The Durk Pearson & Sandy Shaw®
Life Extension NewsTM
Volume 18 No. 8 • December 2015


Hydrogen Administered in Hydrogen Rich Saline Improves Memory in a Rat Model of Amyloid beta Induced Alzheimer’s Disease

The researchers of a paper studying the above subject (Li, 2010) wanted to learn whether hydrogen could reduce inflammation and improve cognition in a rat model of Alzheimer’s disease. The 84 rats were divided into three groups: sham operated (icv injection that did not include amyloid beta1-42), amyloid beta 1-42 icv, and amyloid beta 1-42 icv plus hydrogen saline. Hydrogen saline was injected into the third group of rats for 14 days after intracerebroventricular (icv) injection of Amyloid beta1-42. They were tested for inflammatory cytokines IL-6, and TNFalpha and the lipid peroxidation product malondialdehyde (MDA), as well as testing the rats in the (uh oh) Morris Water Maze and open field trial to test for learning and memory function.

The hydrogen-enriched saline significantly improved animal performance in the Morris Water Maze and enhanced LTP (long term potentiation), an important process in learning, in the hippocampus, where LTP is blocked by amyloid beta1-42. The treatment also reduced levels of the inflammatory cytokines and the malondialdehyde, as well as reducing the hyperactive immune response to HNE and GFAP, which was induced by amyloid beta1-42.

So far, the experiments with hydrogen treatment for various medical conditions have used only hydrogen gas or hydrogen in saline or water. Why nobody is using hydrogen generated by the hydrogen producers residing in the gut microbiota for this purpose is not clear. It is possible that the reason is that a test for evaluating how much hydrogen is generated by the microbiota and which then diffuses into the tissues has not yet been developed; it is much simpler to know how much hydrogen the animals were administered when it is done by gas or by water or saline saturated with hydrogen.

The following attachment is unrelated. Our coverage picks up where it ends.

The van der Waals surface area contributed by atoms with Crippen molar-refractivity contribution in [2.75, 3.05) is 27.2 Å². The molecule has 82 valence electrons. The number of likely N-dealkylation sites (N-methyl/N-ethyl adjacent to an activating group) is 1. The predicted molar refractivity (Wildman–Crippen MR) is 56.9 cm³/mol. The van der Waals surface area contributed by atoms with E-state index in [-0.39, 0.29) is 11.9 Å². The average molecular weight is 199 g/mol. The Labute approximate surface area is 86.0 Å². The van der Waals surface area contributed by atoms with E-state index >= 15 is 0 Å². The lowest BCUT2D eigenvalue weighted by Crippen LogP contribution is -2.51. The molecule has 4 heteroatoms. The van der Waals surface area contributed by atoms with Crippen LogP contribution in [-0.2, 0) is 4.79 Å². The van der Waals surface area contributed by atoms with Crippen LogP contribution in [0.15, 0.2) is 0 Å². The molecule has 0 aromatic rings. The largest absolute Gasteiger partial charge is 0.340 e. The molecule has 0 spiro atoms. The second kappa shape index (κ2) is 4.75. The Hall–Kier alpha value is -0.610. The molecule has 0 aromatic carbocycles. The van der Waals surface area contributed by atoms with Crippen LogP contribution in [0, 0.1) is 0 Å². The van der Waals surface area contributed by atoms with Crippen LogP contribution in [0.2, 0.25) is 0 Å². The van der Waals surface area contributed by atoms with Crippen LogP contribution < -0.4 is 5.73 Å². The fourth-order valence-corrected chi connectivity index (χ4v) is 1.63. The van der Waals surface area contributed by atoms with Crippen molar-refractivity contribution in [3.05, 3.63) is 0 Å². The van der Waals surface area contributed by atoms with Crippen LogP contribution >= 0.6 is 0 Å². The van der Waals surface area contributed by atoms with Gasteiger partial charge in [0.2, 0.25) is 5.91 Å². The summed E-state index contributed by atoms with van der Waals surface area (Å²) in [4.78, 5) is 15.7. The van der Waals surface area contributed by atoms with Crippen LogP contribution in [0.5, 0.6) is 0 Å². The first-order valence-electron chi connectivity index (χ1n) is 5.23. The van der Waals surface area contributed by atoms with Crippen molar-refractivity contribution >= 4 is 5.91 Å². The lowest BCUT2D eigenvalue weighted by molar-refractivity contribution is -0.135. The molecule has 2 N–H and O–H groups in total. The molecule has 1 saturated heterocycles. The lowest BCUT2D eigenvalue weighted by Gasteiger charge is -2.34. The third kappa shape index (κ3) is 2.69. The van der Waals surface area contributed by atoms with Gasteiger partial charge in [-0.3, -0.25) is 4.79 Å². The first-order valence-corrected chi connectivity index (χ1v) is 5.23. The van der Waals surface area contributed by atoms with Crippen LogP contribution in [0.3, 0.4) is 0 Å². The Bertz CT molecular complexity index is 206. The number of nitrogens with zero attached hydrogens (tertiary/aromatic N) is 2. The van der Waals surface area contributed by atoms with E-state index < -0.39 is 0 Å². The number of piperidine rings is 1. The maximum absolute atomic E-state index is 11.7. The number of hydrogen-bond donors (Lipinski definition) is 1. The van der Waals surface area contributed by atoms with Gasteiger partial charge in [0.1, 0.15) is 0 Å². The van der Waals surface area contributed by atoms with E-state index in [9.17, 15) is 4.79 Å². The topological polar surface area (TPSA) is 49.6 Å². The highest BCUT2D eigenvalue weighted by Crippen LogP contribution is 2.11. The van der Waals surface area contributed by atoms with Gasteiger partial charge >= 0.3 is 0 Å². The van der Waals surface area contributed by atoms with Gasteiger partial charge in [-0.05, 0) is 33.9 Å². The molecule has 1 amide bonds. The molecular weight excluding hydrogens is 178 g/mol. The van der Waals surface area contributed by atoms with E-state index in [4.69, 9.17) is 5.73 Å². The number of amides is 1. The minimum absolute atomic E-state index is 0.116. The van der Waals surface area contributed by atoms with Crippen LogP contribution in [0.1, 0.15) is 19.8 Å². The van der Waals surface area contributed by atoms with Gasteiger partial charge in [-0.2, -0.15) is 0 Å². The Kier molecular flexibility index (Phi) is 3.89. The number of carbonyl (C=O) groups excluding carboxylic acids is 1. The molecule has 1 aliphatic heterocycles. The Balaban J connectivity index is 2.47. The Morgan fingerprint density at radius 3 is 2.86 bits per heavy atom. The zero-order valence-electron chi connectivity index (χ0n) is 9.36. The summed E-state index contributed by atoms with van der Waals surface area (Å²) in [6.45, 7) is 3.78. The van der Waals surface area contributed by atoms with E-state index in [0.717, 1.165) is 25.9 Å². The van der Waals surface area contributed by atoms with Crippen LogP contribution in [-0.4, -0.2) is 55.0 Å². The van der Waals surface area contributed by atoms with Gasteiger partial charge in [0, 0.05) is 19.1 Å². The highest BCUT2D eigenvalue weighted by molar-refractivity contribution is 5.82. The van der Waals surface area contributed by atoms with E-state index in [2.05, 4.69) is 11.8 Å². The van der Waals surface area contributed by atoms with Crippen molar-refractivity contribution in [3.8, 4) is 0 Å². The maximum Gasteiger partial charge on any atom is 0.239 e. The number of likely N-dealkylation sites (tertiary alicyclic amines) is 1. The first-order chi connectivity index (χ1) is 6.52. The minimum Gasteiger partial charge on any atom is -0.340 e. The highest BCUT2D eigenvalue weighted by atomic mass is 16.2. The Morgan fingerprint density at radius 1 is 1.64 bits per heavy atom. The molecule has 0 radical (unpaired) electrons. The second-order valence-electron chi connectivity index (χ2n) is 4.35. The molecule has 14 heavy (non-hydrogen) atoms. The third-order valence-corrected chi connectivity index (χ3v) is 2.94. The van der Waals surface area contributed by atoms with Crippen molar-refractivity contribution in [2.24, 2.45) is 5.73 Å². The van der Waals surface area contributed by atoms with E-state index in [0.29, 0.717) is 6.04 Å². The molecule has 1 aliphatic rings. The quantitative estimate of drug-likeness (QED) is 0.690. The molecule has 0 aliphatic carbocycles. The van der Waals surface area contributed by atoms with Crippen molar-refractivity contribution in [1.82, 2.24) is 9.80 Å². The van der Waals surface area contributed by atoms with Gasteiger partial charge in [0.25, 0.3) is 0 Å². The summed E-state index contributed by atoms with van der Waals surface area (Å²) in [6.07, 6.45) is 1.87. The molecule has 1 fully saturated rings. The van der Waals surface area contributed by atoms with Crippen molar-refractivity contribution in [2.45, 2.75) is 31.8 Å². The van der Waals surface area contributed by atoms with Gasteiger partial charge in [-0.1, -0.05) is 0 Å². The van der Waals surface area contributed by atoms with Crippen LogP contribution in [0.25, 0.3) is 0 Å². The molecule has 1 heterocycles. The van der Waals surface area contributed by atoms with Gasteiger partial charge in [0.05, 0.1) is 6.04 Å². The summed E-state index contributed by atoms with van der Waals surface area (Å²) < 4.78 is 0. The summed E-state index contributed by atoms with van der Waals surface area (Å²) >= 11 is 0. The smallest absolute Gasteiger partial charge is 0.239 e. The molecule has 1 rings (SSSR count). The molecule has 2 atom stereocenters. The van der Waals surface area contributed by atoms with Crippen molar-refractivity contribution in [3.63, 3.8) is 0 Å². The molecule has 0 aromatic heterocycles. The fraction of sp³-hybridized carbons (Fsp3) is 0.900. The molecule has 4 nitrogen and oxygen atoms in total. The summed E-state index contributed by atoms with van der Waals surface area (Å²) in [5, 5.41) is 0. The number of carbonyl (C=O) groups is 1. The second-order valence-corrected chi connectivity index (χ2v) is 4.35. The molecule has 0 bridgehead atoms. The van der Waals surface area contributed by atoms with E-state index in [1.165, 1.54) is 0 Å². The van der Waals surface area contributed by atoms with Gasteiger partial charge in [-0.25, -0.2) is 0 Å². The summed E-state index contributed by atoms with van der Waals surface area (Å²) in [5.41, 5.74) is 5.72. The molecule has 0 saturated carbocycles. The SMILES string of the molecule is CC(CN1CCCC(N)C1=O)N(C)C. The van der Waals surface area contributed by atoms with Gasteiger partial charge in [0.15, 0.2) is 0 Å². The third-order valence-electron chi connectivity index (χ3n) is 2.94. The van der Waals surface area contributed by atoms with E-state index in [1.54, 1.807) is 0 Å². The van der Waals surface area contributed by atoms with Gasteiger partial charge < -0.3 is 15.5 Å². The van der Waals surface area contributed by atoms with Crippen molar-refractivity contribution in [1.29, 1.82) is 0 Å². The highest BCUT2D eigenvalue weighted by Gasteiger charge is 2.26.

Unlike hydrogen administered by gas or in water/saline, the ingestion of fermentable fibers, such as long chain fructooligosaccharide (long chain inulin), which is a particularly good fuel for the hydrogen producers in the gut, is a simple inexpensive way to get hydrogen into your system, PLUS it is not limited to the short time following the breathing of the gas or the drinking of the hydrogen containing liquid for exposure to hydrogen.

We are both enthusiastic users of our hydrogen power supplement. It is a powder that is not miscible in water, but mixes in very well when added to oatmeal, which is one way we use it. You could also add it to smoothies, casseroles, thick soups, etc. It is stable when cooked.

  • Li, Wang, Zhang, et al. Hydrogen-rich saline improves memory function in a rat model of amyloid beta-induced Alzheimer’s disease by reduction of oxidative stress. Brain Res. 1328:152-61 (2010).

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